MAKER: Meissen Manufactory
PHYSICAL DESCRIPTION: ceramic, porcelain (overall material)
MEASUREMENTS: H. 6⅞" 17.5cm
OBJECT NAME: Vinegar pot
PLACE MADE: Meissen, Saxony, Germany
DATE MADE: 1735
Industry and Manufacturing
CREDIT LINE: Hans C. Syz Collection
ID NUMBER: 71.201 a,b
COLLECTOR/ DONOR: 744 a,b
(DATA SOURCE: National Museum of American History, Kenneth E. Behring Center)
MARKS: Crossed swords in underglaze blue.
PURCHASED FROM: S. Berges, New York, 1947.
This vinegar pot is from the Smithsonian’s Hans Syz Collection of Meissen Porcelain. Dr. Syz (1894-1991) began his collection in the early years of World War II, when he purchased eighteenth-century Meissen table wares from the Art Exchange run by the New York dealer Adolf Beckhardt (1889-1962). Dr. Syz, a Swiss immigrant to the United States, collected Meissen porcelain while engaged in a professional career in psychiatry and the research of human behavior. He believed that cultural artifacts have an important role to play in enhancing our awareness and understanding of human creativity and its communication among peoples. His collection grew to represent this conviction.
The invention of Meissen porcelain, declared over three hundred years ago early in 1709, was a collective achievement that represents an early modern precursor to industrial chemistry and materials science. The porcelains we see in our museum collections, made in the small town of Meissen in the German States, were the result of an intense period of empirical research. Generally associated with artistic achievement of a high order, Meissen porcelain was also a technological achievement in the development of inorganic, non-metallic materials.
This vinegar pot was part of a plat de ménage that served as a centerpiece on the dining or banqueting table, also known as an ‘Epargne’ from the French épargner’ meaning to serve and often made in silver or silver gilt. The plat de ménage held cruet sets containing various condiments like oil and vinegar, mustard, salt, spices, and sugar for guests to season their food during service in the French style of three main savory courses before the often spectacular dessert. The vinegar pot’s partner was the oil pot, and the Meissen modelers designed the vinegar pot with a grimacing mask at the base of the spout as can be seen here, whereas the oil pot sometimes has a mask that smiles affably. The two containers were used for dressing salads and vegetables in much the same way as some people choose to do today. The largest vessel on a plat de ménage was the lemon basket and in later models centerpieces were exploited by the Meissen modelers for their sculptural potential by introducing figures and elaborate ornamentation.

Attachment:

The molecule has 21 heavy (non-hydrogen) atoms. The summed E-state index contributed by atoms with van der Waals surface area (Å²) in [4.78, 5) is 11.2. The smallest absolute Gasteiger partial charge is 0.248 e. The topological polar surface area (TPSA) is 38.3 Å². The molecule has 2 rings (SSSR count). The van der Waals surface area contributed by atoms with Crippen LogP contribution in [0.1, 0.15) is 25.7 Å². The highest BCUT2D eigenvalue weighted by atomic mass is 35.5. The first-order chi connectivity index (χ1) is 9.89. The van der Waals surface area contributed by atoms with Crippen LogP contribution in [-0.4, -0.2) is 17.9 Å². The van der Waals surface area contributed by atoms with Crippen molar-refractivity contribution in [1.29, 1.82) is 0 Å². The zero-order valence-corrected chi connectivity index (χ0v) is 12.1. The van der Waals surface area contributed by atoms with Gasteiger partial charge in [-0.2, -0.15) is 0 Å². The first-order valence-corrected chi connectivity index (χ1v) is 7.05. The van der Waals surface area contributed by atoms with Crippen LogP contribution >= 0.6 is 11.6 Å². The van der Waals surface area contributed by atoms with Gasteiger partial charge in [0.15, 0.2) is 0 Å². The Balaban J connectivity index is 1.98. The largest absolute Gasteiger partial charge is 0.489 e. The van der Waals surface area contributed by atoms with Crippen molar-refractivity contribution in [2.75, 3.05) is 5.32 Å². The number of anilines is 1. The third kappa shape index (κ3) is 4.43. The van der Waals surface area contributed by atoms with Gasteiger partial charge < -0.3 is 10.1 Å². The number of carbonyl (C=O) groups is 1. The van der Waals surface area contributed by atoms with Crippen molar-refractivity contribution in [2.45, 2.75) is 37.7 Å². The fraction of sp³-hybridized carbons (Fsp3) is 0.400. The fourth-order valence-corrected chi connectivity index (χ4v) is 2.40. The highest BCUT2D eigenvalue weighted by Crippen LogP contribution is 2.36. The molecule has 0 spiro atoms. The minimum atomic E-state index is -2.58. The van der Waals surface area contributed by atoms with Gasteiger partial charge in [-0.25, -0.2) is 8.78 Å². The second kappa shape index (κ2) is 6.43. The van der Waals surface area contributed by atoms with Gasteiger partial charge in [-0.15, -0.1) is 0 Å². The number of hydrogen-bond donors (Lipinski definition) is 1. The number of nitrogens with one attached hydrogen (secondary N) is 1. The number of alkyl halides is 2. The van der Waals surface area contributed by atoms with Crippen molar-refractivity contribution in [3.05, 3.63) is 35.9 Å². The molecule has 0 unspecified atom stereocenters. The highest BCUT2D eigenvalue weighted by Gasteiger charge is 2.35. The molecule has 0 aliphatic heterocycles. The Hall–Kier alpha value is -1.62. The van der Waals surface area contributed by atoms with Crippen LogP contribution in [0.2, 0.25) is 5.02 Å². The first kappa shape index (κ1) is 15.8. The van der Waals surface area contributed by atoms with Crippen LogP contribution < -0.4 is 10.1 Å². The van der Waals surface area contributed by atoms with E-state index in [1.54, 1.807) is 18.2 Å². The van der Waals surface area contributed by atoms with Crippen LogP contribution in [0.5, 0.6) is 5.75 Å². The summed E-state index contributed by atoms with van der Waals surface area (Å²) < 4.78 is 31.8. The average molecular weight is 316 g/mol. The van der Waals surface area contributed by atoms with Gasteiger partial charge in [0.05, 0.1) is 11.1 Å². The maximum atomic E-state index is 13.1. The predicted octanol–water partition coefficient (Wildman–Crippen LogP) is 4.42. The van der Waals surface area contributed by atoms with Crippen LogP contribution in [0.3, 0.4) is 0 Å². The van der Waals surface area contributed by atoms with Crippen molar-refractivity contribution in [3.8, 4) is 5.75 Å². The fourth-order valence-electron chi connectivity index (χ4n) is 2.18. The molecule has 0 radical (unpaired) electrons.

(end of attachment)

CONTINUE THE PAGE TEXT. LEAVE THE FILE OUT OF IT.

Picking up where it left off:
The vinegar pot has a double scroll handle and the long thin spout allows for better control in pouring the liquid onto the food. The cover has a finial in the shape of an artichoke. A band of egg and dart raised molding separates flying phoenixes in the upper section of the pot (Ho-ho birds in Japanese mythology with different aspects to the Mediterranean and Middle Eastern phoenix). In the lower band are rice bundle straw fences and flowering tree peonies. Apart from the enamel painted pattern the oil pot is a product of the European baroque style and no such vessel existed in China or Japan unless copied for export after European models. This pot and the oil pot similar to it except for the painted subjects (ID# 71.202 a,b) derive their shape and ornament from contemporary European silver vessels for a plat de ménage.
On the ‘plat de ménage’ see Hantschmann, K., “The ‘plat de ménage’: The Centrepiece on the Banqueting Table”, in Pietsch, U., Banz, C., 2010, Triumph of the Blue Swords: Meissen Porcelain for Aristocracy and Bourgoisie 1710-1815, pp. 106-119.
For a sugar caster with a similar onglaze enamel pattern see Pietsch, U., 2011, Early Meissen Porcelain: the Wark Collection from the Cummer Museum of Art and Gardens, p.282; see also Weber, J., 2013, Meissener Porzellane mit Dekoren nach ostasiatischen Vorbildern: Stiftung Ernst Schneider in Schloss Lustheim, Band II, p.229. Johann Joachim Kaendler’s work book records two occasions when he modeled oil and vinegar pots, in June 1733 and January 1734, but it is not clear to which version this pot belongs, see Die Arbeitsberichte des Meissener Porzellanmodelleurs Johann Joachim Kaendler 1706-1775, 2002 , pp.19-20, p. 22.
Jefferson Miller II, J., Rückert, R., Syz, H., 1979, Catalogue of the Hans Syz Collection: Meissen Porcelain and Hausmalerei, pp. 158-159.